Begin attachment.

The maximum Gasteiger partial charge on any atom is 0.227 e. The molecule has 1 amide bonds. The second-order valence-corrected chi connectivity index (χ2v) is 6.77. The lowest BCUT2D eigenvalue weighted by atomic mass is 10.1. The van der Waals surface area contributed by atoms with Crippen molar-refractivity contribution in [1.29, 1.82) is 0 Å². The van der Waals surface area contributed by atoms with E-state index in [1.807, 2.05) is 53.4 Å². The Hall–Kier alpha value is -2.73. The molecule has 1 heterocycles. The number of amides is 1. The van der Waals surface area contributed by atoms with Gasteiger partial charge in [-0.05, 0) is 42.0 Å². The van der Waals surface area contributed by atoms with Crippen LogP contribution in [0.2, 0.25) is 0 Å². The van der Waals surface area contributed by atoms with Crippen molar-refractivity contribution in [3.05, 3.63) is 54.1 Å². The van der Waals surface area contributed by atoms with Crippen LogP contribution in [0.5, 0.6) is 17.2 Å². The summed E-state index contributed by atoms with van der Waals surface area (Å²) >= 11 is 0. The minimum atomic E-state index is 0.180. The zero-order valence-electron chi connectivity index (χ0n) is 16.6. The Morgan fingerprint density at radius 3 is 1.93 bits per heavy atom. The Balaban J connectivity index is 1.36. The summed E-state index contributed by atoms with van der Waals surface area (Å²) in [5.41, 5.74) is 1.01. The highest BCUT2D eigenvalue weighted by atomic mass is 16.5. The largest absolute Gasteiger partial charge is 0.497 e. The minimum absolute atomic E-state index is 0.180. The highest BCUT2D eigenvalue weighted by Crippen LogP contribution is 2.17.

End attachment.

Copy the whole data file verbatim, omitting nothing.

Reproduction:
The maximum Gasteiger partial charge on any atom is 0.227 e. The molecule has 1 amide bonds. The second-order valence-corrected chi connectivity index (χ2v) is 6.77. The lowest BCUT2D eigenvalue weighted by atomic mass is 10.1. The van der Waals surface area contributed by atoms with Crippen molar-refractivity contribution in [1.29, 1.82) is 0 Å². The van der Waals surface area contributed by atoms with E-state index in [1.807, 2.05) is 53.4 Å². The Hall–Kier alpha value is -2.73. The molecule has 1 heterocycles. The number of amides is 1. The van der Waals surface area contributed by atoms with Gasteiger partial charge in [-0.05, 0) is 42.0 Å². The van der Waals surface area contributed by atoms with Crippen LogP contribution in [0.2, 0.25) is 0 Å². The van der Waals surface area contributed by atoms with Crippen molar-refractivity contribution in [3.05, 3.63) is 54.1 Å². The van der Waals surface area contributed by atoms with Crippen LogP contribution in [0.5, 0.6) is 17.2 Å². The summed E-state index contributed by atoms with van der Waals surface area (Å²) >= 11 is 0. The minimum atomic E-state index is 0.180. The zero-order valence-electron chi connectivity index (χ0n) is 16.6. The Morgan fingerprint density at radius 3 is 1.93 bits per heavy atom. The Balaban J connectivity index is 1.36. The summed E-state index contributed by atoms with van der Waals surface area (Å²) in [5.41, 5.74) is 1.01. The highest BCUT2D eigenvalue weighted by atomic mass is 16.5. The largest absolute Gasteiger partial charge is 0.497 e. The minimum absolute atomic E-state index is 0.180. The highest BCUT2D eigenvalue weighted by Crippen LogP contribution is 2.17.